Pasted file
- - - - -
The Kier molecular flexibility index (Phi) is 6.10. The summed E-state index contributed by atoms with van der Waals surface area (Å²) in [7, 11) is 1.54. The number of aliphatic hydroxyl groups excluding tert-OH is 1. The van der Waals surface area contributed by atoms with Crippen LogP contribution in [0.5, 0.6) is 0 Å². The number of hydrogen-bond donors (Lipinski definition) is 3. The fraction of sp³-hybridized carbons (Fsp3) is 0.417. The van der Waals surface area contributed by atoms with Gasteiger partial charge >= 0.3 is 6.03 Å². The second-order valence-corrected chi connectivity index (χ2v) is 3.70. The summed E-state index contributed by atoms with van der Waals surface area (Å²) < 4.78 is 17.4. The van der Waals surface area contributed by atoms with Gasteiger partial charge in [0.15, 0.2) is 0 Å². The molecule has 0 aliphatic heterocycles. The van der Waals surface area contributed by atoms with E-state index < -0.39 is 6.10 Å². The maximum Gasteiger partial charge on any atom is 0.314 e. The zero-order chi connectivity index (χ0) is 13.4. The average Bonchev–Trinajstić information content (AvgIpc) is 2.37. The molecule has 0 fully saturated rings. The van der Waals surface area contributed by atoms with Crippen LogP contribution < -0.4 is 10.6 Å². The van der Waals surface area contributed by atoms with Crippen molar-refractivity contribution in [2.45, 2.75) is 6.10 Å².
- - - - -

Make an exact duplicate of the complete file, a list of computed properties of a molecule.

The Kier molecular flexibility index (Phi) is 6.10. The summed E-state index contributed by atoms with van der Waals surface area (Å²) in [7, 11) is 1.54. The number of aliphatic hydroxyl groups excluding tert-OH is 1. The van der Waals surface area contributed by atoms with Crippen LogP contribution in [0.5, 0.6) is 0 Å². The number of hydrogen-bond donors (Lipinski definition) is 3. The fraction of sp³-hybridized carbons (Fsp3) is 0.417. The van der Waals surface area contributed by atoms with Gasteiger partial charge >= 0.3 is 6.03 Å². The second-order valence-corrected chi connectivity index (χ2v) is 3.70. The summed E-state index contributed by atoms with van der Waals surface area (Å²) < 4.78 is 17.4. The van der Waals surface area contributed by atoms with Gasteiger partial charge in [0.15, 0.2) is 0 Å². The molecule has 0 aliphatic heterocycles. The van der Waals surface area contributed by atoms with E-state index < -0.39 is 6.10 Å². The maximum Gasteiger partial charge on any atom is 0.314 e. The zero-order chi connectivity index (χ0) is 13.4. The average Bonchev–Trinajstić information content (AvgIpc) is 2.37. The molecule has 0 fully saturated rings. The van der Waals surface area contributed by atoms with Crippen LogP contribution < -0.4 is 10.6 Å². The van der Waals surface area contributed by atoms with Crippen molar-refractivity contribution in [2.45, 2.75) is 6.10 Å².